Some literature on “brain games”
Coincidently, last month, a developer of ours shared the following article on our internal Slack channel: Researchers Scientifically Create Video Games To Benefit Cognitive Function | Techdirt
My succinct response:
I’ve had a look at some of the original papers. Their results are overstated in TechDirt.
Here is some high caliber information on the subject:
- Sala, G., & Gobet, F. (2017). Does Far Transfer Exist? Negative Evidence From Chess, Music, and Working Memory Training. Current Directions in Psychological Science, 26(6), 515–520. doi.org/10.1177/0963721417712760
- Sala, G., Tatlidil, K. S., & Gobet, F. (2018). Video game training does not enhance cognitive ability: A comprehensive meta-analytic investigation. Psychological Bulletin, 144(2), 111–139. doi.org/10.1037/bul0000139
- Simons, D. J., Boot, W. R., Charness, N., Gathercole, S. E., Chabris, C. F., Hambrick, D. Z., & Stine-Morrow, E. A. L. (2016). Do “Brain-Training” Programs Work? Psychological Science in the Public Interest, 17(3), 103–186. doi.org/10.1177/1529100616661983
To quote from Do “Brain-Training” Programs Work? – Daniel J. Simons, Walter R. Boot, Neil Charness, Susan E. Gathercole, Christopher F. Chabris, David Z. Hambrick, Elizabeth A. L. Stine-Morrow, 2016:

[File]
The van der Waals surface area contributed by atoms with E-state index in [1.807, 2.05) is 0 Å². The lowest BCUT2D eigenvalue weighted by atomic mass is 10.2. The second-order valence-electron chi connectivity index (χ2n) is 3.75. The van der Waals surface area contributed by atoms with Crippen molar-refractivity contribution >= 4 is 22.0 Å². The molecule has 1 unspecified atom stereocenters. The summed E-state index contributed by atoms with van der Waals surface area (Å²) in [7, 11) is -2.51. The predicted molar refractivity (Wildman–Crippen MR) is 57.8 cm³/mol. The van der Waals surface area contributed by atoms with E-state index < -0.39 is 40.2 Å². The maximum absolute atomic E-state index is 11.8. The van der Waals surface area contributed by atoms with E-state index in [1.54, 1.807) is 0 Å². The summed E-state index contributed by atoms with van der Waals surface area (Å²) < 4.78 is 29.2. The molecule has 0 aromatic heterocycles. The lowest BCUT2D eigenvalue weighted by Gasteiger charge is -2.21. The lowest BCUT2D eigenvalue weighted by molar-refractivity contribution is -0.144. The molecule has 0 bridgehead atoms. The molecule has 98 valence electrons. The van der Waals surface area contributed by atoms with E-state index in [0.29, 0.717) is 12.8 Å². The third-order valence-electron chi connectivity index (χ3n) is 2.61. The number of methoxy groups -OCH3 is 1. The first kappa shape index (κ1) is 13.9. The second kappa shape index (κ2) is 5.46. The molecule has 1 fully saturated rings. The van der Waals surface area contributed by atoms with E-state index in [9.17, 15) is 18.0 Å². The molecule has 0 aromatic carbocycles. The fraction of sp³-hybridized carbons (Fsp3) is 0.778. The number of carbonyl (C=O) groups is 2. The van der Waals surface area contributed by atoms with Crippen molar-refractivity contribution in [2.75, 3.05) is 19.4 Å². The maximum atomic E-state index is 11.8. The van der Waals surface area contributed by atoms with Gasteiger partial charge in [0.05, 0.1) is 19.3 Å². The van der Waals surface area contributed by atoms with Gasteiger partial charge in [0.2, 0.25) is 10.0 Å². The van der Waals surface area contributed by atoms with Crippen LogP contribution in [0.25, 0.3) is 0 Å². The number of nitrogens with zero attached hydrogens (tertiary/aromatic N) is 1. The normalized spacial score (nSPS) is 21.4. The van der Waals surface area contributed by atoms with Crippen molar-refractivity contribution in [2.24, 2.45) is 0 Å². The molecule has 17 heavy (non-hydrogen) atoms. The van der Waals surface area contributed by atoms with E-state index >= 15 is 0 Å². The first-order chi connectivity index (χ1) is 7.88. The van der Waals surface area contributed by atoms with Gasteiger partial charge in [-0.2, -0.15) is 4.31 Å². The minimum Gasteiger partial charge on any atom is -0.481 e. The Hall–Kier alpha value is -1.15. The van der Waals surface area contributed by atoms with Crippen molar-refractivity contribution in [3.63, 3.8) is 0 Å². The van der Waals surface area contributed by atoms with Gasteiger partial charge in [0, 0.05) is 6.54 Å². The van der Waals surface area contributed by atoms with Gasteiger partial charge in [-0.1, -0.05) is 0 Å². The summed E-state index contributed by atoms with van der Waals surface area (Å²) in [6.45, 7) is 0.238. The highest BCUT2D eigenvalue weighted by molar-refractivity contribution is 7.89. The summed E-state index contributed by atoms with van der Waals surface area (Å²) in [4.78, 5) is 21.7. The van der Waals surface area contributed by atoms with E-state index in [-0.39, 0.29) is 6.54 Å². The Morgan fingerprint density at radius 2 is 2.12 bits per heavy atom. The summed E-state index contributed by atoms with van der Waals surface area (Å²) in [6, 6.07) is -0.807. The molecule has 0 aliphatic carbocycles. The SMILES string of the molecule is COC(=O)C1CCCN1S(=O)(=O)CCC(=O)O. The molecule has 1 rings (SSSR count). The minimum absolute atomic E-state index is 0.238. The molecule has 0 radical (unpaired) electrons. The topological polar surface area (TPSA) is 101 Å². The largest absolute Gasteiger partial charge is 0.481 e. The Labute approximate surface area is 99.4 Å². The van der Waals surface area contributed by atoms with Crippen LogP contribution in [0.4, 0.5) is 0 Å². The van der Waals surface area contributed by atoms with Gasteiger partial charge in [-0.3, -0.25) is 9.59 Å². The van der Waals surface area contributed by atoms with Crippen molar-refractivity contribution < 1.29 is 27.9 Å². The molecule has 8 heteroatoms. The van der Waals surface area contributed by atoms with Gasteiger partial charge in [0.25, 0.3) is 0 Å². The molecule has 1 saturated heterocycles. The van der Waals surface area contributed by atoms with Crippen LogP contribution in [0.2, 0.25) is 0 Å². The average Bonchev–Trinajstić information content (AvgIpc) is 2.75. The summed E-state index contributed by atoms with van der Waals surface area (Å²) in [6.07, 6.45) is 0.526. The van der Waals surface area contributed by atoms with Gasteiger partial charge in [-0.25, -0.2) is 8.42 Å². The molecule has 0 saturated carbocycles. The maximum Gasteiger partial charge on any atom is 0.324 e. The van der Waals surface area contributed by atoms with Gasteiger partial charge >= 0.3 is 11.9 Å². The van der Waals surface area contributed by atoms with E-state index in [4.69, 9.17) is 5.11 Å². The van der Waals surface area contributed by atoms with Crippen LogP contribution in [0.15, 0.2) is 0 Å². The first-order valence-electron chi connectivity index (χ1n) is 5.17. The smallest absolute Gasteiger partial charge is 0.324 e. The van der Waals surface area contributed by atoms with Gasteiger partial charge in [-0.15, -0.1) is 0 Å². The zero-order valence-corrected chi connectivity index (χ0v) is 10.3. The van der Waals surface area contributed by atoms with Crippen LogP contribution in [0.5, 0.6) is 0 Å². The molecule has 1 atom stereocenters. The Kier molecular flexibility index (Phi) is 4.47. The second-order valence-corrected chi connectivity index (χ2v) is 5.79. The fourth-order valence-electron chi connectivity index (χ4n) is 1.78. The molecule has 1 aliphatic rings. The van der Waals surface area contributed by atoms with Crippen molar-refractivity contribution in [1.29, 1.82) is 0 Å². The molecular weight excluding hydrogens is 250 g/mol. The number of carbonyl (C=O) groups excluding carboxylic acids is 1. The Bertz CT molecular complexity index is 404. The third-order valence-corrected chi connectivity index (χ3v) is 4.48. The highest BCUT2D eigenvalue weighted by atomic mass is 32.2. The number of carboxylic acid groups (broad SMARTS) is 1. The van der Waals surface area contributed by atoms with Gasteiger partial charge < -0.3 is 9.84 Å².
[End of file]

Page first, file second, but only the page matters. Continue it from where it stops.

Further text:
Measures of cognitive performance, including tests of processing speed, reasoning, intelligence, pattern recognition, and similar constructs, have long been used to predict academic and professional success (Deary,2012; Kuncel, Hezlett, & Ones, 2004). Cognitive and intellectual abilities show stability over time (Kuncel et al., 2004) but also are shaped by experience (Lövdén, Bäckman, Lindenberger, Schaeffer, & Schmiedek, 2010). The promise of cognitive training is based on the following reasoning: If measures of cognitive ability predict real-world performance and success, and if that success depends on those cognitive abilities, then practicing those abilities should improve outcomes—and ultimately improve people’s lives.